There is a growing trend in the non-profit world that troubles us.
When hiring new people, their contracts may include “nondisclosure language” for services between nonprofits. In essence, they make it legally possible to avoid being transparent with donors!
“Hiding basic information about international grants and distributions has unfortunately become part of the culture of the nonprofit field,” said Daniel Borochoff, president of the watchdog group CharityWatch.
We believe transparency is an essential part of our work and organizational culture—we can’t wait to share what we’re doing with you around the world! Here are few of the ways we put it into practice:
This is the easiest kind of transparency to talk about, so let’s start here. To be clear, we never sign non-disclosure agreements. It would be impossible to serve well if we hid partner relationships, and it certainly doesn’t foster an environment of trust, which is essential to building peace.
Our financial audits are easy to find on our website. If you go to the ‘About Us’ tab on our website and click on ‘Our Finances’, you can access past Annual Reports, IRS filings, and audits.
Why make this information so easy to access? Because trust is that important to us!
We welcome your questions—we receive all kinds! If you have ever received a call from our Donor Relations team, you know that we are completely open to talking through your questions. If questions can’t be answered right there on the phone, we find out the answers you need.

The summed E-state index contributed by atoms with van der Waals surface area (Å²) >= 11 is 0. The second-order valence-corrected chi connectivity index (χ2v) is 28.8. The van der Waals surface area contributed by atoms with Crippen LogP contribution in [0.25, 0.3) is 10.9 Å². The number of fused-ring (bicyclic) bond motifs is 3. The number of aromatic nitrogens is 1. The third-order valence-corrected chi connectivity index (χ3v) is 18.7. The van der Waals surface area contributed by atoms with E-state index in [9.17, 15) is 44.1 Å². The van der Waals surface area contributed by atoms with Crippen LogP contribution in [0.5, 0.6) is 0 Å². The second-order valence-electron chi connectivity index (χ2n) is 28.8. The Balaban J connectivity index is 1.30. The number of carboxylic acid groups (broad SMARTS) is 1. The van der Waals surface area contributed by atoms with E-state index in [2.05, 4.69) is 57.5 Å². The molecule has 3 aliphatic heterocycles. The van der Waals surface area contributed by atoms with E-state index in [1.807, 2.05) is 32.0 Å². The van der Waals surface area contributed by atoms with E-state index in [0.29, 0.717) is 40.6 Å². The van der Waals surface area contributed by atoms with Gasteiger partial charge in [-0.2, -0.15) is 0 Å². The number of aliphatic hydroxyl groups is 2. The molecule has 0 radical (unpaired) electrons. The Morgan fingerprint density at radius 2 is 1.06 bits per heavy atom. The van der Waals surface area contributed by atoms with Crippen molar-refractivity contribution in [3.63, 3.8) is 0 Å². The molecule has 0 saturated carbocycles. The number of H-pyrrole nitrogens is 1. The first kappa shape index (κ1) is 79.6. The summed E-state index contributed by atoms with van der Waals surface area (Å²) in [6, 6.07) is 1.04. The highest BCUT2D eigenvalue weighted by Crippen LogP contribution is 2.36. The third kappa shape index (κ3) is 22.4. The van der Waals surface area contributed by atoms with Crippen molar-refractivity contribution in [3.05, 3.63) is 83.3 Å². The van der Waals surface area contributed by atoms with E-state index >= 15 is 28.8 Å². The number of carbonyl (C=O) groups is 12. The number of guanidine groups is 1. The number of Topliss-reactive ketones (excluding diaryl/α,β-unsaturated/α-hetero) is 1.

From the beginning, we’ve worked hard as an organization to continually learn as we go. Our annual Failure Reports (the most recent edition will be posted here soon) are an honest accounting of the areas we commit to improve.
We partner with medical teams and local organizations that have great reputations, experience, and responsive reporting structures. Groups like IHAO are from the local community, serving the community, have already built trust, and are accountable to local families.
You may have noticed special bags used during emergency relief drops. Food bags are clearly marked with our name. Why? It’s not advertising, it’s accountability. The recipients of emergency relief aid know they can trust the food (there won’t be expired or spoiled food in the delivery) because we stand behind it. In cities like Haditha, where you provided emergency food supplies via military cargo plane, we coordinated with trusted local contacts, but we don’t have staff living in Haditha. Small details like marked bags provide extra accountability with local leaders.
We live here. We don’t fly in because of a crisis and fly out when the news coverage moves on. We can only go where others won’t because we work hard to establish trust in person, over tea.
Going where others won’t, serving those others won’t—sometimes it’s really hard! In order to wage peace well, we need to share hard moments as well as joyful ones.
We are devastated when we lose a young heart patient. The children we serve are very sick, and every surgery takes risk. Despite having some of the best pediatric heart doctors and nurses in the world, not every child makes it. We walk through those losses together—bear the emotional cost together.
Why spend so much time talking about transparency? Because peace requires it. Because being peacemakers isn’t just a tagline. Because you mean the world to us.
Because we’re in this together—this only works if we’re in it together!